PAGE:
Skip to content Skip to footer

Preparing for your Universal Credit interview

This advice applies to England

You'll need to go to an interview at a Jobcentre to finish your application - this is sometimes called a ‘work search interview’ or ‘claimant commitment interview’. 

The interview will be with a member of staff who'll become your 'work coach' while you’re getting Universal Credit. You’ll meet your work coach regularly - they should support you and help you find a job. 

If you're in a couple you'll do separate interviews. 

The purpose of the interview is to:

  • check you are who you say you are
  • help you understand how Universal Credit works and what will happen next
  • come up with a plan to improve your work situation - eg, to get training or find a job
  • arrange what you have to do in return for getting Universal Credit - eg, how many hours you need to spend looking for work - this is called a 'claimant commitment' and you'll have to sign it
  • find out if you need any support with budgeting

The interview isn’t an interrogation and you’re not on trial - it’s a two-way conversation between you and your work coach.

Arranging the interview 

Within a few days of submitting your application, the Department for Work and Pensions (DWP) will contact you to arrange the interview. This could be by phone call, text, email or letter - you'll have chosen how to be contacted on your online claim form.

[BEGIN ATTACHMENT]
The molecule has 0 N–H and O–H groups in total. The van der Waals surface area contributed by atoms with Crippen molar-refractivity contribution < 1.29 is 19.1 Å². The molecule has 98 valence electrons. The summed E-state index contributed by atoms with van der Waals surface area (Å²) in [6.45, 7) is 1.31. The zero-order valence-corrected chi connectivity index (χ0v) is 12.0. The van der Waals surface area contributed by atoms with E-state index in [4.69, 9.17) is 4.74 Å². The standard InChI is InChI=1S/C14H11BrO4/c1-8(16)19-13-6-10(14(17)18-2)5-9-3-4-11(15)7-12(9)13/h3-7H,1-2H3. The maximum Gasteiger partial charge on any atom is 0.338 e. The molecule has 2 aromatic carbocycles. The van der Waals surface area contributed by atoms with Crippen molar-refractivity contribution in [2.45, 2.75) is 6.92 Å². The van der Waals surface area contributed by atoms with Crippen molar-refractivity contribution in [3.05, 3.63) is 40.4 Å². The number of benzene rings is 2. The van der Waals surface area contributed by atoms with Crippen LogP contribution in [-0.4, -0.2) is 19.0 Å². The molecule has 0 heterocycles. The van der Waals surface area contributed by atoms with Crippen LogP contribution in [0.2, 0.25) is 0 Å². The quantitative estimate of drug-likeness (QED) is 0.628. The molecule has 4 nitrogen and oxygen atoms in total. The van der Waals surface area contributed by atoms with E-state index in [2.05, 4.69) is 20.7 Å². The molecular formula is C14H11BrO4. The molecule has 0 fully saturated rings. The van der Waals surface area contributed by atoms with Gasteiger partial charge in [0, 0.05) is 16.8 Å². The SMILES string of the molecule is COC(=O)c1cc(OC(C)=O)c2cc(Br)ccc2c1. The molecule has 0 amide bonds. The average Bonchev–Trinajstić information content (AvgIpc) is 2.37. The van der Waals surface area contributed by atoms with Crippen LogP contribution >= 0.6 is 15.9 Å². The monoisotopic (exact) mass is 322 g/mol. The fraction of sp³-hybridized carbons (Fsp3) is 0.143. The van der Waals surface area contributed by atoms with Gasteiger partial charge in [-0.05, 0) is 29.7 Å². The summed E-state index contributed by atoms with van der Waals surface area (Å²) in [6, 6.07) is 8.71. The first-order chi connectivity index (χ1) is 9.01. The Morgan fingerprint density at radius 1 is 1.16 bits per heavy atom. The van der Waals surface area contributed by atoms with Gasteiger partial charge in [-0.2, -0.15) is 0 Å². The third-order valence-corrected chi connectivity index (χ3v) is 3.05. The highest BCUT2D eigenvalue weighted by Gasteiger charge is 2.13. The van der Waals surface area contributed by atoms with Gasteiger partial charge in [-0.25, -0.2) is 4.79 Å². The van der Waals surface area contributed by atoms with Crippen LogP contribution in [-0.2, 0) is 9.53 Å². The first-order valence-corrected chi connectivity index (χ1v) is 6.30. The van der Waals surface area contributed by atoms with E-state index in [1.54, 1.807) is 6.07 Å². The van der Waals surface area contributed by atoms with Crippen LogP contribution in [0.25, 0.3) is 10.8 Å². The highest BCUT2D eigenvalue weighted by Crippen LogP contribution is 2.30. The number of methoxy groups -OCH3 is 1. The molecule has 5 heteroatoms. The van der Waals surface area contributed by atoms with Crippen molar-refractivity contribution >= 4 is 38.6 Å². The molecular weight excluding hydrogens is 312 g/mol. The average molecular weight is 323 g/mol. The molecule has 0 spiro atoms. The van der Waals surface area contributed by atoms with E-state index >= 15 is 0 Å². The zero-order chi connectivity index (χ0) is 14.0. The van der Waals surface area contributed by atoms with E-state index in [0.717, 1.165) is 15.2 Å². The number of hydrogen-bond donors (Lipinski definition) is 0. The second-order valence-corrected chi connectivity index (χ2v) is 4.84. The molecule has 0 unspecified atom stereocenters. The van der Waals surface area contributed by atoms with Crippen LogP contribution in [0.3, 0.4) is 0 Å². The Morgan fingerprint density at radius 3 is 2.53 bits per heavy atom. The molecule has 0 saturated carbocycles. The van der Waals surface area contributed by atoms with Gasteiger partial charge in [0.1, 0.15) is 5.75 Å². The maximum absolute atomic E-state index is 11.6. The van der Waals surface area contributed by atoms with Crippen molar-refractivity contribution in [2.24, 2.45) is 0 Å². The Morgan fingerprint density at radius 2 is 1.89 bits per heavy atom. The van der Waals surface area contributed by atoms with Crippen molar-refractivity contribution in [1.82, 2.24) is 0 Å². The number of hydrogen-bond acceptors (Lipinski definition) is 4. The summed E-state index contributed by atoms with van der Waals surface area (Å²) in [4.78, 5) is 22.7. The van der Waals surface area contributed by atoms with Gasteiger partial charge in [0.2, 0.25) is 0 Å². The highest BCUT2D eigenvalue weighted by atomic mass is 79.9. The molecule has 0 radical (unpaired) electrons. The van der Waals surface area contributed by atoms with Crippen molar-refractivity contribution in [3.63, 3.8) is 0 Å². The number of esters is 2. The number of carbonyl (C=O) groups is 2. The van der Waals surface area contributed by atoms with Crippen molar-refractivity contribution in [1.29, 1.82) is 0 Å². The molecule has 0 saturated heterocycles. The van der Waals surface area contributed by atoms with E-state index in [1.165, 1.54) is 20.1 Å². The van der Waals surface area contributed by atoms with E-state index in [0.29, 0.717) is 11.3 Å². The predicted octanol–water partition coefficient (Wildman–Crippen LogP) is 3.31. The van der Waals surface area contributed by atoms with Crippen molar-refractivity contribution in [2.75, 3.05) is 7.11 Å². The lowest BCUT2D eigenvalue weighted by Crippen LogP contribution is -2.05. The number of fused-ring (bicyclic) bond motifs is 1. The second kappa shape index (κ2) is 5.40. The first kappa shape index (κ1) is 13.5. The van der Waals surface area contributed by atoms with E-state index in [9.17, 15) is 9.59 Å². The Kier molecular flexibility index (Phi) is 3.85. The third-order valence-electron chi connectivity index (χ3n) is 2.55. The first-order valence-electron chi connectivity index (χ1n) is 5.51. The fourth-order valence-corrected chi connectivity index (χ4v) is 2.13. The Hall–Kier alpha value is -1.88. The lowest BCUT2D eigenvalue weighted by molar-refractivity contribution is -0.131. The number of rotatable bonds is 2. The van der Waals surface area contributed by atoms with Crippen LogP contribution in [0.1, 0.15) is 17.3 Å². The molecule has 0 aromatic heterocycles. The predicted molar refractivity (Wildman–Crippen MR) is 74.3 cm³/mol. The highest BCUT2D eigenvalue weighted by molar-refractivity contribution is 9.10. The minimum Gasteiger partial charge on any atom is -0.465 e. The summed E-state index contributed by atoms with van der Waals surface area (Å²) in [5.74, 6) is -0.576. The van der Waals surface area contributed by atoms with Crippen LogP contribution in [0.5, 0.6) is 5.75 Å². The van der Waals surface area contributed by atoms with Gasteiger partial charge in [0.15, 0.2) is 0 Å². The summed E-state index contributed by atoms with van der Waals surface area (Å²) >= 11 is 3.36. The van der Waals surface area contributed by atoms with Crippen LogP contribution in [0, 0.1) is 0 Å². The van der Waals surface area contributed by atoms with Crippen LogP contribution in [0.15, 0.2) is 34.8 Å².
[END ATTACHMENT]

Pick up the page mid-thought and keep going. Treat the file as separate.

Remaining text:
If you chose to be contacted by a phone call, make sure your phone is on during the day and you don’t miss the call. Your application might be cancelled if you miss the call more than once. The call might display as an ‘unknown’ number.

If you miss your interview, your application will be cancelled and you'll have to start again. 

Contact the Universal Credit helpline straight away if you can't make the interview. You'll only be able to rearrange your interview in the case of an emergency, for example if you have to go to hospital. Otherwise, you'll be expected to go.

Universal Credit helpline
Telephone: 0345 600 0723
Textphone: 0345 600 0743

Open Monday to Friday 8am - 6pm
Calls to this number can cost up to 9p a minute from a landline, or between 8p and 40p a minute from a mobile (your phone supplier can tell you how much you’ll pay) - you can call and ask them to call you back.